We’re all familiar with a depressing litany of complaints about education today–disaffected students, parents abandoning the public system, teacher burn-out and turnover, poor test scores, failure to keep up with technological changes, unjust schools more than 50 years after the Brown decision, inadequate and unequal funding, and lack of relevancy to either the current life of students or their future as citizens and workers. One might add the tendency to blame all other problems–crime, drugs, economic decline, moral failure, poor health, and more–on the schools.
There are many issues related to even this incomplete list of complaints, with neither a single cause nor an easy cure. But one issue that demands more attention is how we conceive the very process of teaching and learning. We all have a tendency to expect education to follow the pattern we experienced as students in formal settings, while ignoring what we’ve learned as participants in life. We assume that conventional pedagogy is the natural order of things, perhaps the only possible order.
While there is great variation across age levels, subject areas, and organizations, we all know the routine of conventional pedagogy. It includes elements such as:
- The learning objectives include content delivery and skills development. There is at least an implicit scope and sequence, meaning that these objectives can be specified in advance, have a well-defined sequence, and clear boundaries, as in “this course covers British, but not American, literature.” The questions underlying the outlined study are usually implicit.
- The identification of learning objectives allows the use of pre-set methods and materials. These may be realized in a syllabus, a textbook, curriculum guides, or increasingly, online learning modules.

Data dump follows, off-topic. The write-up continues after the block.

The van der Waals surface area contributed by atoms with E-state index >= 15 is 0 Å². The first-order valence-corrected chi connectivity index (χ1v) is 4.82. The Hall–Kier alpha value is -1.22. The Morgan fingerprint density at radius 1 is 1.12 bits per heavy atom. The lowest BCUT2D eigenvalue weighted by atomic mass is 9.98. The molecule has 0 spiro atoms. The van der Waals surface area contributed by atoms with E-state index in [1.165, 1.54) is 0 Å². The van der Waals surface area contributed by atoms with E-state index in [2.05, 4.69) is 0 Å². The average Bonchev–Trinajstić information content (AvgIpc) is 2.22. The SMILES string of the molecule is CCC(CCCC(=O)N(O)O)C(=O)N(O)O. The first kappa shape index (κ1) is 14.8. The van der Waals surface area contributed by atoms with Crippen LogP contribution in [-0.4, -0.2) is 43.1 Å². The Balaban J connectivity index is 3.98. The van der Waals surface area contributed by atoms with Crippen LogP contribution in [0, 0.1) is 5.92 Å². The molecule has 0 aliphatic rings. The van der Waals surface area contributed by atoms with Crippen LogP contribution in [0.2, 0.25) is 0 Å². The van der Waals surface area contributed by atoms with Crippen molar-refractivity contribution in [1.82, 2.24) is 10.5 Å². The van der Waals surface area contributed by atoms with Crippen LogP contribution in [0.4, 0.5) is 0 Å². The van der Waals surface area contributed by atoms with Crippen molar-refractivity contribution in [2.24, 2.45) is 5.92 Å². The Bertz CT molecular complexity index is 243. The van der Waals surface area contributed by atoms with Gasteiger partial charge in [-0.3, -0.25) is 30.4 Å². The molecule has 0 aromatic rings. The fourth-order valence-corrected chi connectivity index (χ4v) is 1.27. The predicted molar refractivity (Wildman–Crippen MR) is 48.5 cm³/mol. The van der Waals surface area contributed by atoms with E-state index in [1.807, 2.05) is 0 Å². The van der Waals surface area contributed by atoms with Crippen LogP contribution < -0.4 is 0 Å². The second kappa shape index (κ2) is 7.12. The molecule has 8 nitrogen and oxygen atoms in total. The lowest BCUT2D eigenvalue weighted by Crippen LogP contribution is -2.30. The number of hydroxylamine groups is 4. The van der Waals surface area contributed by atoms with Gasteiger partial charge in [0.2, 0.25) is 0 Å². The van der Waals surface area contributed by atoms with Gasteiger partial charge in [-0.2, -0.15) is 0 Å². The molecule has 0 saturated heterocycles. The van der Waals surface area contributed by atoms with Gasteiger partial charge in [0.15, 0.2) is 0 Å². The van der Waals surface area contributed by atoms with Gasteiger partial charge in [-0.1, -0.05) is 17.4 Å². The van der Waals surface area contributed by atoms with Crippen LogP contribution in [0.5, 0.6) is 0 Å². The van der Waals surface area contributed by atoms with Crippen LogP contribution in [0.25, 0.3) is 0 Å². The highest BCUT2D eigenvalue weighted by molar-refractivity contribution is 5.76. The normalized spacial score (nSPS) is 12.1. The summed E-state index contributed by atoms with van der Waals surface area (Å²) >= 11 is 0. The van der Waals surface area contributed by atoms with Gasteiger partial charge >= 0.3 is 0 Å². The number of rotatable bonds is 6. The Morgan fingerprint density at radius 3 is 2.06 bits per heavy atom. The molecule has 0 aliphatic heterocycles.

- Response modes for the students are limited, defined by structured classroom discussion, specific assignments, and tests.
- Discussion is teacher-driven, as in the familiar initiation-response-evaluation (IRE) interaction.
- The pedagogy relies on external evaluation of learning, by the teacher rather than the student, or more often the case, by standardized testing procedures.
When learning activities are divorced from ordinary experience, fragmented into short blocks of time, and framed within narrowly-defined disciplines, the learner is unlikely to engage, remember, or apply the knowledge supposedly conveyed. Teaching becomes a chore, and schooling becomes irrelevant to the actual life of the students, much less to the needs of the larger society. It is difficult in that situation to foster the development of critical, socially-engaged intelligence, one that might in turn be able to transform schools and the society they reflect.
But there are philosophical blinders, institutional pressures, and practical challenges which constrain learning in exactly those ways. How can we provide learning opportunities that are connected to the learner’s needs and interests, relevant to life both within and beyond schooling, challenging and engaging? How can we conceive disciplines in a way that enlarges learning rather than limits it? How can we make the best use of texts, multimedia, computers, field experiences, dialogues, and all the other media for learning?
Bruce, Bertram C. (2009). Must we obsess about student testing?
Illich, Ivan (1973). Why we must disestablish school. In Ivan Illich, Deschooling society. London: Marion Boyars.
Ladson-Billings, G. (2006, April 9). From the achievement gap to the education debt: Understanding achievement in U.S. schools. American Educational Research Association presidential address, San Francisco.
School of Barbiana (1969). Letter to a Teacher. Tuscany, Italy.